Skip to main content

See also:

FDA updates safety standards for infant formula

By age three months, nearly 2.7 million U.S. infants rely on infant formula for some portion of their nutrition.
By age three months, nearly 2.7 million U.S. infants rely on infant formula for some portion of their nutrition.
Getty Images/file photo

The FDA has published an interim final rule to maintain high quality-standards for manufacturing the safest possible infant formula to support babies’ health in the United States.

“Many families rely on infant formula as either the sole source of nutrition or an integral part of an infant’s diet through 12 months of age,” said Michael R. Taylor, the FDA’s deputy commissioner for Foods and Veterinary Medicine. “The FDA sets high quality standards for infant formulas because nutritional deficiencies during this critical time of development can have a significant impact on a child’s long-term health and well-being. This rule will help to prevent adulteration in infant formula and ensure infant formula supports normal, physical growth.”

Although nursing is the perferred method of feeding infants, not all women are able to, or even want to breastfeed for both medical as ell as personal reasons. In fact, the FDA reports that 75% of infants in the US are breastfed from birth.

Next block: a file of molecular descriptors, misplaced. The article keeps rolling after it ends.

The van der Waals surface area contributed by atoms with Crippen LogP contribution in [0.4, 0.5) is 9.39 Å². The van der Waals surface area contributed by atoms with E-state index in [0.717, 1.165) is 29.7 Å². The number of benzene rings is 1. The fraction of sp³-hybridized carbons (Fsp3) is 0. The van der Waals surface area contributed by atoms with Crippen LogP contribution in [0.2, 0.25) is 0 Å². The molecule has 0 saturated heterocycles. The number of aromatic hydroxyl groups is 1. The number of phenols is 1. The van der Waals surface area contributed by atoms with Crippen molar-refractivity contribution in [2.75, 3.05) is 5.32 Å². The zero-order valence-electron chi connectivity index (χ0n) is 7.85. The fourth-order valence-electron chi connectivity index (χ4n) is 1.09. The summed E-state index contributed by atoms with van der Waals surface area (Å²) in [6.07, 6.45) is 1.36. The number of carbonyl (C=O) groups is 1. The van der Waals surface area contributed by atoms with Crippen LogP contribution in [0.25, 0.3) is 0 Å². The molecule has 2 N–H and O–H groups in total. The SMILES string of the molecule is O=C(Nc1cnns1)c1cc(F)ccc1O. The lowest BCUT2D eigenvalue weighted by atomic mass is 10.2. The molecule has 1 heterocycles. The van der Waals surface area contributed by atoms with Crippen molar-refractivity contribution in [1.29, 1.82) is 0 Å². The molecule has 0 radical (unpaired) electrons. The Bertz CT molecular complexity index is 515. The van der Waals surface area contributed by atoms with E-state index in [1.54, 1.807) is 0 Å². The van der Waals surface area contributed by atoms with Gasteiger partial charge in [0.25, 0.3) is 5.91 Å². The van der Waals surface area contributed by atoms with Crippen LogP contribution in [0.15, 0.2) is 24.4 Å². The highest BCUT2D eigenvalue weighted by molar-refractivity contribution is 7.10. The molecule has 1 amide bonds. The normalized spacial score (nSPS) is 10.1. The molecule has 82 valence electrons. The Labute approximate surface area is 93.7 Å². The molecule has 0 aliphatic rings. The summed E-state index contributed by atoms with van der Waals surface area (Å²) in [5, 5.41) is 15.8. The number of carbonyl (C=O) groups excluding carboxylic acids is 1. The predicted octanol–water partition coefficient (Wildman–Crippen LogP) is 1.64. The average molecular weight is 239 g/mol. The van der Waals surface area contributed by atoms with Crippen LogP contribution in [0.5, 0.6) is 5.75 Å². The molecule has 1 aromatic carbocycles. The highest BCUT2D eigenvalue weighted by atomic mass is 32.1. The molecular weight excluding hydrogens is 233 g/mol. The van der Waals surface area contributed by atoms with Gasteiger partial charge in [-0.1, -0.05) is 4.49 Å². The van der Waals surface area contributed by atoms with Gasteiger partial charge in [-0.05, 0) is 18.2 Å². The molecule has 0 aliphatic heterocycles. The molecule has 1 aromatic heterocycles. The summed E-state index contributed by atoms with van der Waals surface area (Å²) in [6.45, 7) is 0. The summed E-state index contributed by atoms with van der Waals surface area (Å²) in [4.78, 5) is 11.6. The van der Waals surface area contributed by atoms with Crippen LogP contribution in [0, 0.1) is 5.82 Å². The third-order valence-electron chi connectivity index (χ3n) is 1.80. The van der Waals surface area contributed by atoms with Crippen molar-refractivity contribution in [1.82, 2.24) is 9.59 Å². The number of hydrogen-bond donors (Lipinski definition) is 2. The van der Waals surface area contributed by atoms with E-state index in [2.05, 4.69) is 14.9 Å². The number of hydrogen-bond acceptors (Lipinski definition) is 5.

“By age three months, nearly 2.7 million U.S. infants rely on infant formula for some portion of their nutrition. The interim final rule applies only to infant formulas represented for use by healthy infants without unusual medical or dietary problems,” continued Taylor.

While most companies currently manufacturing infant formula here already voluntarily conduct many of the current good manufacturing practices and quality control procedures included in the FDA’s interim final rule, the agency is seeking to amends its quality control procedures, notification, and record and reporting requirements for manufacturers of applicable infant formula products in order to ensure that all brands of infant formula “contains all federally required nutrients.” It also establishes improved manufacturing practices requiring testing for microbial contamination and sampling of finished products to prevent the spread of salmonella and cronobater.

Those interested in expressing their own opinions regarding the interim final rule are invited to submit their comments for 45 days at www.regulations.gov (Docket Number FDA-1995-N-0036).